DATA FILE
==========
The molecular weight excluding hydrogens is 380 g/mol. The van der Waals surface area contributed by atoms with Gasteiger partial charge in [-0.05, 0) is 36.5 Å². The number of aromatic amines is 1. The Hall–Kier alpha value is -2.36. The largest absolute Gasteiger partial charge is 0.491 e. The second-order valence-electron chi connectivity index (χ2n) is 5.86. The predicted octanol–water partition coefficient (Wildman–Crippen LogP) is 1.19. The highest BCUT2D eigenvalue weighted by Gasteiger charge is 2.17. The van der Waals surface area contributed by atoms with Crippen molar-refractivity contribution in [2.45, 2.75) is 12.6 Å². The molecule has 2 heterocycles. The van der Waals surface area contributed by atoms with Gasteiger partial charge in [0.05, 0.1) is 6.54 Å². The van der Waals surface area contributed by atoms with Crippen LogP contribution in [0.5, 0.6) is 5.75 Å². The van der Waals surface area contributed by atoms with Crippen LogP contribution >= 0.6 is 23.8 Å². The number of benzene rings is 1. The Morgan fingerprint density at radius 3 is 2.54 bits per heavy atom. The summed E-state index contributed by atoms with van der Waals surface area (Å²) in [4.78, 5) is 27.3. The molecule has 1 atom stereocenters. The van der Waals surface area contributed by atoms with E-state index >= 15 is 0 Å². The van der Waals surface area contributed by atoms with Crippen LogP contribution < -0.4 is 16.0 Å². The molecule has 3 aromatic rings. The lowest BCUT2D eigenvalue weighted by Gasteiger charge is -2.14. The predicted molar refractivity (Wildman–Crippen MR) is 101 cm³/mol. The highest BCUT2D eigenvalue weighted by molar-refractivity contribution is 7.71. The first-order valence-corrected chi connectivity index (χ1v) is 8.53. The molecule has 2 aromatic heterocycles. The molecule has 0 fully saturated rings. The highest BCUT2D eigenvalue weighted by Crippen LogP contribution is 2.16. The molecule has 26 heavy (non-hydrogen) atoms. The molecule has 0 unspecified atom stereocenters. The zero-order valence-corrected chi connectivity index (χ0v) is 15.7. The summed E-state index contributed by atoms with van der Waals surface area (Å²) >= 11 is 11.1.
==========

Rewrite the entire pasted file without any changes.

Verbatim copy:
The molecular weight excluding hydrogens is 380 g/mol. The van der Waals surface area contributed by atoms with Gasteiger partial charge in [-0.05, 0) is 36.5 Å². The number of aromatic amines is 1. The Hall–Kier alpha value is -2.36. The largest absolute Gasteiger partial charge is 0.491 e. The second-order valence-electron chi connectivity index (χ2n) is 5.86. The predicted octanol–water partition coefficient (Wildman–Crippen LogP) is 1.19. The highest BCUT2D eigenvalue weighted by Gasteiger charge is 2.17. The van der Waals surface area contributed by atoms with Crippen molar-refractivity contribution in [2.45, 2.75) is 12.6 Å². The molecule has 2 heterocycles. The van der Waals surface area contributed by atoms with Gasteiger partial charge in [0.05, 0.1) is 6.54 Å². The van der Waals surface area contributed by atoms with Crippen LogP contribution in [0.5, 0.6) is 5.75 Å². The van der Waals surface area contributed by atoms with Crippen LogP contribution >= 0.6 is 23.8 Å². The number of benzene rings is 1. The Morgan fingerprint density at radius 3 is 2.54 bits per heavy atom. The summed E-state index contributed by atoms with van der Waals surface area (Å²) in [4.78, 5) is 27.3. The molecule has 1 atom stereocenters. The van der Waals surface area contributed by atoms with E-state index >= 15 is 0 Å². The van der Waals surface area contributed by atoms with Crippen LogP contribution < -0.4 is 16.0 Å². The molecule has 3 aromatic rings. The lowest BCUT2D eigenvalue weighted by Gasteiger charge is -2.14. The predicted molar refractivity (Wildman–Crippen MR) is 101 cm³/mol. The highest BCUT2D eigenvalue weighted by molar-refractivity contribution is 7.71. The first-order valence-corrected chi connectivity index (χ1v) is 8.53. The molecule has 2 aromatic heterocycles. The molecule has 0 fully saturated rings. The highest BCUT2D eigenvalue weighted by Crippen LogP contribution is 2.16. The molecule has 26 heavy (non-hydrogen) atoms. The molecule has 0 unspecified atom stereocenters. The zero-order valence-corrected chi connectivity index (χ0v) is 15.7. The summed E-state index contributed by atoms with van der Waals surface area (Å²) >= 11 is 11.1.